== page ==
Last month you heard my (hopefully) graced-filled reasons for declining the opportunity to head up a special needs ministry in my church. But parent to a child(ren) with special needs: YOU ARE NOT OFF THE HOOK! And neither are others in the church. There are things YOU can do to help families in this challenging place of life!
Let me explain: While you are most likely not THE one to head up the ministry at your church, you must learn to have a mindset of serving others outside of your home, and outside of the one you care for daily. And let me explain why.
As a young mom, I reached out to two women a generation ahead of me who each had an adult child with special needs. I came to them looking for some gems of advice to keep me going day to day in what seems like a slippery slope to doom (many days). I admired these women for their strength and dignity, and how I saw them raising their adult children; but when I asked for advice and wisdom I got somewhat similar answers, “Oh, just trust God and it will all work out fine.” I didn’t dismiss that advice, but I was even having trouble trusting in the God I so loved. Many days I was:
- Sometime mad
- Sometimes angry
- Often needing encouragement
- Often wanting a break
- Upset when day after day little progress was made by our son
- Sad when I put for much effort toward therapies and saw little to no results
- And what could YOU add? ___________
I promised myself as I grew more mature in the Lord and in life, that I would do my very best to make myself available to younger moms as a mentor, friend, confidant, and listener. I did all I could along the way, but today, with a son who is (fairly) well adjusted (age 35), I feel I can make and take the time to do all those things I’d promised I’d do. Here is how it looks as I speak around the country to younger moms, to couples in the church, and as I spend time with my local circle of younger special needs families:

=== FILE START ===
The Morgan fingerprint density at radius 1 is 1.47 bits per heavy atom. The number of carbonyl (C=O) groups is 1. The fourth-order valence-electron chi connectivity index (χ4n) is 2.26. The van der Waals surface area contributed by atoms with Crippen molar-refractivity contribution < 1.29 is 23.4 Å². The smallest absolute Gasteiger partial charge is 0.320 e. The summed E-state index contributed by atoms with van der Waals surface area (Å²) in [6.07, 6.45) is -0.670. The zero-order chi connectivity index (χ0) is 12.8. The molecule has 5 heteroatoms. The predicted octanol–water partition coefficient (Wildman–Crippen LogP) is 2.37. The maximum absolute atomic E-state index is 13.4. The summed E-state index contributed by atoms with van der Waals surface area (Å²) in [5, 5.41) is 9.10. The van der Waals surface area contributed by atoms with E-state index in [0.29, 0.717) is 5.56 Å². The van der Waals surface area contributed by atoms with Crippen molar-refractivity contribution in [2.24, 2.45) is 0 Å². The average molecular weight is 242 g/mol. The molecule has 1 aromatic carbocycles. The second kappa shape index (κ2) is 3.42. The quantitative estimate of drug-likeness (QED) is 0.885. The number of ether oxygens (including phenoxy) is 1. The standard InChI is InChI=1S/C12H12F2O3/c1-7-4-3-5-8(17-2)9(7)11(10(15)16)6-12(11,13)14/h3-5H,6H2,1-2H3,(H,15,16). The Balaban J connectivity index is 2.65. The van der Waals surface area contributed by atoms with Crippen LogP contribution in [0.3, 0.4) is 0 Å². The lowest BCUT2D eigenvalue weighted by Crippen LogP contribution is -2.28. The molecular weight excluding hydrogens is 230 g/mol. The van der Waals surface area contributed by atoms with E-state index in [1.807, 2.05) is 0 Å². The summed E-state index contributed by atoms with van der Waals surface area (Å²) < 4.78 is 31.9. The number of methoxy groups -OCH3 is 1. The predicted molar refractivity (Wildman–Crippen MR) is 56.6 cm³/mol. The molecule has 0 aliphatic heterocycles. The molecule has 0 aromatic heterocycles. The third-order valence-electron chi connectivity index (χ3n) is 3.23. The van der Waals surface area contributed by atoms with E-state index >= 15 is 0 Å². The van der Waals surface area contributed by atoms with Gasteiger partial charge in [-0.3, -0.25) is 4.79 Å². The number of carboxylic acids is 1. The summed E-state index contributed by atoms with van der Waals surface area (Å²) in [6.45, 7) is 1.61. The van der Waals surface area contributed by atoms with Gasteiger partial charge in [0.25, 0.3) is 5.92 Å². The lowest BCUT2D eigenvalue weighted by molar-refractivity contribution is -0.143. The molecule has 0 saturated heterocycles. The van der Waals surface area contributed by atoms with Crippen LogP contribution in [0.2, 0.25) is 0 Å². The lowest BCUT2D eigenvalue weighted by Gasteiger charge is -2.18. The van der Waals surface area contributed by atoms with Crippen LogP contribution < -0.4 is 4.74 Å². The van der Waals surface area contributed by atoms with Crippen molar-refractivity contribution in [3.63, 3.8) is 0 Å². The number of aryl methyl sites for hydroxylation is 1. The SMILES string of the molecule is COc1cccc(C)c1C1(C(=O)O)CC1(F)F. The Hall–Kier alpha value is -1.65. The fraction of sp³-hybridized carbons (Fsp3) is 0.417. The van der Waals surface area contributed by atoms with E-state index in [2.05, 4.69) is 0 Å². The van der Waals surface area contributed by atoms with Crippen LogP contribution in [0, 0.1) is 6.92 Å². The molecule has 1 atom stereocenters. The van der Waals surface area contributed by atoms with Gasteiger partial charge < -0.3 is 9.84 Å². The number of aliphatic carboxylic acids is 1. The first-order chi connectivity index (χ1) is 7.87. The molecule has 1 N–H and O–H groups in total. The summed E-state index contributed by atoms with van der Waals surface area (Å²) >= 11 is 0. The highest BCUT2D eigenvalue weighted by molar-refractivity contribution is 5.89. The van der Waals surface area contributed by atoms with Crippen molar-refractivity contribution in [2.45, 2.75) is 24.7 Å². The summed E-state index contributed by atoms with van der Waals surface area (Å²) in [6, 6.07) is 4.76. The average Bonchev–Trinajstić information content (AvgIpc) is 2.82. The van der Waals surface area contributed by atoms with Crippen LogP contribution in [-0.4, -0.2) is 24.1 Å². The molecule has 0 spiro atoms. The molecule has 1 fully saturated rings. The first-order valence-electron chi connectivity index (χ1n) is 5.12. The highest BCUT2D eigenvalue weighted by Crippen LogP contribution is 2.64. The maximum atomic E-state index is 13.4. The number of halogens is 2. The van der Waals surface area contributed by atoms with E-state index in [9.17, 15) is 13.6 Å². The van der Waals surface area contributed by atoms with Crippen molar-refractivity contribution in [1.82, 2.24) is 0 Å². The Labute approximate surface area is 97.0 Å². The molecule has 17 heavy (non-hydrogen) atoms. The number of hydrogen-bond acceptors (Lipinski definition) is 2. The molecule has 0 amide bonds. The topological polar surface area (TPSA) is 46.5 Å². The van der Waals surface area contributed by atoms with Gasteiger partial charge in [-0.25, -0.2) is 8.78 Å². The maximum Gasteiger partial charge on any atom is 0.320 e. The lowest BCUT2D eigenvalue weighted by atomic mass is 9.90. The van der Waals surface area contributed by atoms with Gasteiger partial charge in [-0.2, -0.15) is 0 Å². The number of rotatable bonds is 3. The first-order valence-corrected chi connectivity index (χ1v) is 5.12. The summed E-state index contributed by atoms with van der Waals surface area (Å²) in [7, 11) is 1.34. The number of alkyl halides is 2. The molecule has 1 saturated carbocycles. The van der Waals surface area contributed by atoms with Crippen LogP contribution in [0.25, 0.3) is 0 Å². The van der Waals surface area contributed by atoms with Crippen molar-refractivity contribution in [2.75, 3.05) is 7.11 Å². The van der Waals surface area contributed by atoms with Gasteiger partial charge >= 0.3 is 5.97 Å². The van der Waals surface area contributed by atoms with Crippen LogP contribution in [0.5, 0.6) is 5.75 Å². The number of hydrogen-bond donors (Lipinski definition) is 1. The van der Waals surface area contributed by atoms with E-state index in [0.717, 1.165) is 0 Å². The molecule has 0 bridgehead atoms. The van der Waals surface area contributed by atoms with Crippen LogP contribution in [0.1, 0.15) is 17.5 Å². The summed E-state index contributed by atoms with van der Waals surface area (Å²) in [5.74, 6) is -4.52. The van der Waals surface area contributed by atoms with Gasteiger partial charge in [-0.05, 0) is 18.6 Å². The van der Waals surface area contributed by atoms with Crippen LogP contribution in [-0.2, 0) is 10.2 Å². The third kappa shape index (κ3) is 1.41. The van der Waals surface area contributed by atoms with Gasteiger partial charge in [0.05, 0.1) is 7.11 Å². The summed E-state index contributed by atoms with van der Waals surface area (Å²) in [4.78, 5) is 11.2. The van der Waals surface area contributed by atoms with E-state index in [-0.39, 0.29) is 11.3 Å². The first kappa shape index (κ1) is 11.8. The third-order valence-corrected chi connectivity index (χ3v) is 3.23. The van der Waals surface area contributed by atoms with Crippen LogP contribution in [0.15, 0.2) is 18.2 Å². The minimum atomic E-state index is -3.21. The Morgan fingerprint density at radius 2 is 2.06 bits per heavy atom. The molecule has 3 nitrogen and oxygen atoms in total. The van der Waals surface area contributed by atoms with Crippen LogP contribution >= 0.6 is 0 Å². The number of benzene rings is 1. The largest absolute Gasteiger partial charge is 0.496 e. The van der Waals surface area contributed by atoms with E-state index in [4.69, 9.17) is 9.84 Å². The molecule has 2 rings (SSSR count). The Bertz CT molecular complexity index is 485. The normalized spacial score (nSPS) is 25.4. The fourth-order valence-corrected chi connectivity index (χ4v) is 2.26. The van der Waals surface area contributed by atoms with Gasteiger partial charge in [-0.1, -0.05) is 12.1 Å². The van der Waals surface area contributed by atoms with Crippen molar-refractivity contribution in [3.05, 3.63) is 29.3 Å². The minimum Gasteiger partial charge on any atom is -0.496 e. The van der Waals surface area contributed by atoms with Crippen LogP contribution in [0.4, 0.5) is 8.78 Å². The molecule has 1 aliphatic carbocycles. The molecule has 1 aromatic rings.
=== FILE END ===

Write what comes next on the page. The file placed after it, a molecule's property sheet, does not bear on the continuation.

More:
- I let younger moms (and Joe does the same for the dads) know they can call me to “air” their frustrations and share their concerns.
- I promise I’ll not tell others of our conversation without their permission. (Thus when speaking I don’t share THEIR stories, only mine, unless I’m given the OK!)
- A few moms that I’ve gotten close to have my personal cell number and the personal invitation to call me any day, at any time, and for any reason. They do. Some situations have been interrupted by their call(s) but I know the urgency and to the best of my ability, I take their call immediately. (None have abused this.)
- If I can help them get somewhere, watch their child until someone else gets there, etc. I try to say yes. (There are times I can’t, but I try my best to say yes)
- I never tell them they can’t feel “that” way (mad, frustrated, angry, sad, etc.).
- I never tell them they shouldn’t cry about it.
- I never judge them, how they say things, or words they use. They are free to express to me exactly how they feel. I’d have loved someone like that!
- I never tell them “it’ll be OK”….because, well, this “need” isn’t going away.
- I reach out to them when I can by calling.
- I try to write notes of encouragement or drop a simple little gift off occasionally to let them know I’m thinking of them.
- I pray for them and their marriage and their family
So many of these things can be done by ANYONE in the church. It doesn’t have to be a mom or dad with a child with special needs. Even if someone isn’t directly a part of the special needs ministry they can do many of these thing on their own, and in their own time. (But certainly being a part of the ministry is a big help, too!) It takes a heart of compassion coupled with the willingness to serve. I can’t think of a time any of these “efforts” have been refused or not appreciated; so reach out, and lend a hand, a listening ear, or make some other offer you’re comfortable making.
You’re NOT OFF THE HOOK to help care for others just because you are caring for one with special needs, and you’re NOT OFF THE HOOK if you aren’t.